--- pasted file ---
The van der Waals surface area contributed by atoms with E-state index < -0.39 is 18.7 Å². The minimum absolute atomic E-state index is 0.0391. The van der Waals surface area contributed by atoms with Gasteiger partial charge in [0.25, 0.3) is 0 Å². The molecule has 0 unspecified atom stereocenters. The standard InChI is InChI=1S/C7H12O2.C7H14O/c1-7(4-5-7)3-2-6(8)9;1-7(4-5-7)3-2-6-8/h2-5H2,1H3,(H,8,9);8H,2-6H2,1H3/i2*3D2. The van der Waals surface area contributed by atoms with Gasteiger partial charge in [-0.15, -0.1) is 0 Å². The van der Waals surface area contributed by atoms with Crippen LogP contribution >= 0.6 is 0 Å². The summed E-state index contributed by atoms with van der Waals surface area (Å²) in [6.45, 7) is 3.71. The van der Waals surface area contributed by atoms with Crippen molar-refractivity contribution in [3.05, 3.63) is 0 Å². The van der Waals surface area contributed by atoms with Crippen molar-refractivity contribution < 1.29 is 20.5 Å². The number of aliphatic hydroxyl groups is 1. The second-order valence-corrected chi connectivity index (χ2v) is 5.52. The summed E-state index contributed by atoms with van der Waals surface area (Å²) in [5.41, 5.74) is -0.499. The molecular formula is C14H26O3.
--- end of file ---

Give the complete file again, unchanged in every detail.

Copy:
The van der Waals surface area contributed by atoms with E-state index < -0.39 is 18.7 Å². The minimum absolute atomic E-state index is 0.0391. The van der Waals surface area contributed by atoms with Gasteiger partial charge in [0.25, 0.3) is 0 Å². The molecule has 0 unspecified atom stereocenters. The standard InChI is InChI=1S/C7H12O2.C7H14O/c1-7(4-5-7)3-2-6(8)9;1-7(4-5-7)3-2-6-8/h2-5H2,1H3,(H,8,9);8H,2-6H2,1H3/i2*3D2. The van der Waals surface area contributed by atoms with Gasteiger partial charge in [-0.15, -0.1) is 0 Å². The van der Waals surface area contributed by atoms with Crippen LogP contribution >= 0.6 is 0 Å². The summed E-state index contributed by atoms with van der Waals surface area (Å²) in [6.45, 7) is 3.71. The van der Waals surface area contributed by atoms with Crippen molar-refractivity contribution in [3.05, 3.63) is 0 Å². The van der Waals surface area contributed by atoms with Crippen molar-refractivity contribution < 1.29 is 20.5 Å². The number of aliphatic hydroxyl groups is 1. The second-order valence-corrected chi connectivity index (χ2v) is 5.52. The summed E-state index contributed by atoms with van der Waals surface area (Å²) in [5.41, 5.74) is -0.499. The molecular formula is C14H26O3.